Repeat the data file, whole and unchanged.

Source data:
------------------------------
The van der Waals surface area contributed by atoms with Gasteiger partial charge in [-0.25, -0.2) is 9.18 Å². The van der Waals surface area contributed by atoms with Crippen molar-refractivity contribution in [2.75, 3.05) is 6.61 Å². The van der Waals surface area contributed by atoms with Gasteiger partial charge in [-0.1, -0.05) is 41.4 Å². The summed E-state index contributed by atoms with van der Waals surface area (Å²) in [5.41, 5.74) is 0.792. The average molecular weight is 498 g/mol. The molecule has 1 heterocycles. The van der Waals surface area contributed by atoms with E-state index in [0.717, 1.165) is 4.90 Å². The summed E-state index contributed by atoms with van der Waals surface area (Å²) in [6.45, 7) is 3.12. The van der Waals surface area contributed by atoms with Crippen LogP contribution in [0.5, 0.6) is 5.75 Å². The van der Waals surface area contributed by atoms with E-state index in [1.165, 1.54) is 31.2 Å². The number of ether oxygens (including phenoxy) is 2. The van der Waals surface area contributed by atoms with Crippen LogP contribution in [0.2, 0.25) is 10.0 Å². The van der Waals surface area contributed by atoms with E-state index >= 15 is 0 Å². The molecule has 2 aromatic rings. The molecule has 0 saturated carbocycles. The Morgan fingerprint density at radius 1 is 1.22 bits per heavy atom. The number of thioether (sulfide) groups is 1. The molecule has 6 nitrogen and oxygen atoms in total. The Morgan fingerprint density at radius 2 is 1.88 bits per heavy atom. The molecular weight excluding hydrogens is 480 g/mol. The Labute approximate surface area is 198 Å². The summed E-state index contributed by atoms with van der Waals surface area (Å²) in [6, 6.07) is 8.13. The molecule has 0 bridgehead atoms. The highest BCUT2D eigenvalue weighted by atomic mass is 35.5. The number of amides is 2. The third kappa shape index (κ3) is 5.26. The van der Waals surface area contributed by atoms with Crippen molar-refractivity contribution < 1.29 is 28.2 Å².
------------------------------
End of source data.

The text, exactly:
The van der Waals surface area contributed by atoms with Gasteiger partial charge in [-0.25, -0.2) is 9.18 Å². The van der Waals surface area contributed by atoms with Crippen molar-refractivity contribution in [2.75, 3.05) is 6.61 Å². The van der Waals surface area contributed by atoms with Gasteiger partial charge in [-0.1, -0.05) is 41.4 Å². The summed E-state index contributed by atoms with van der Waals surface area (Å²) in [5.41, 5.74) is 0.792. The average molecular weight is 498 g/mol. The molecule has 1 heterocycles. The van der Waals surface area contributed by atoms with E-state index in [0.717, 1.165) is 4.90 Å². The summed E-state index contributed by atoms with van der Waals surface area (Å²) in [6.45, 7) is 3.12. The van der Waals surface area contributed by atoms with Crippen LogP contribution in [0.5, 0.6) is 5.75 Å². The van der Waals surface area contributed by atoms with E-state index in [1.165, 1.54) is 31.2 Å². The number of ether oxygens (including phenoxy) is 2. The van der Waals surface area contributed by atoms with Crippen LogP contribution in [0.2, 0.25) is 10.0 Å². The van der Waals surface area contributed by atoms with E-state index >= 15 is 0 Å². The molecule has 2 aromatic rings. The molecule has 0 saturated carbocycles. The Morgan fingerprint density at radius 1 is 1.22 bits per heavy atom. The number of thioether (sulfide) groups is 1. The molecule has 6 nitrogen and oxygen atoms in total. The Morgan fingerprint density at radius 2 is 1.88 bits per heavy atom. The molecular weight excluding hydrogens is 480 g/mol. The Labute approximate surface area is 198 Å². The summed E-state index contributed by atoms with van der Waals surface area (Å²) in [6, 6.07) is 8.13. The molecule has 0 bridgehead atoms. The highest BCUT2D eigenvalue weighted by atomic mass is 35.5. The number of amides is 2. The third kappa shape index (κ3) is 5.26. The van der Waals surface area contributed by atoms with Crippen molar-refractivity contribution < 1.29 is 28.2 Å².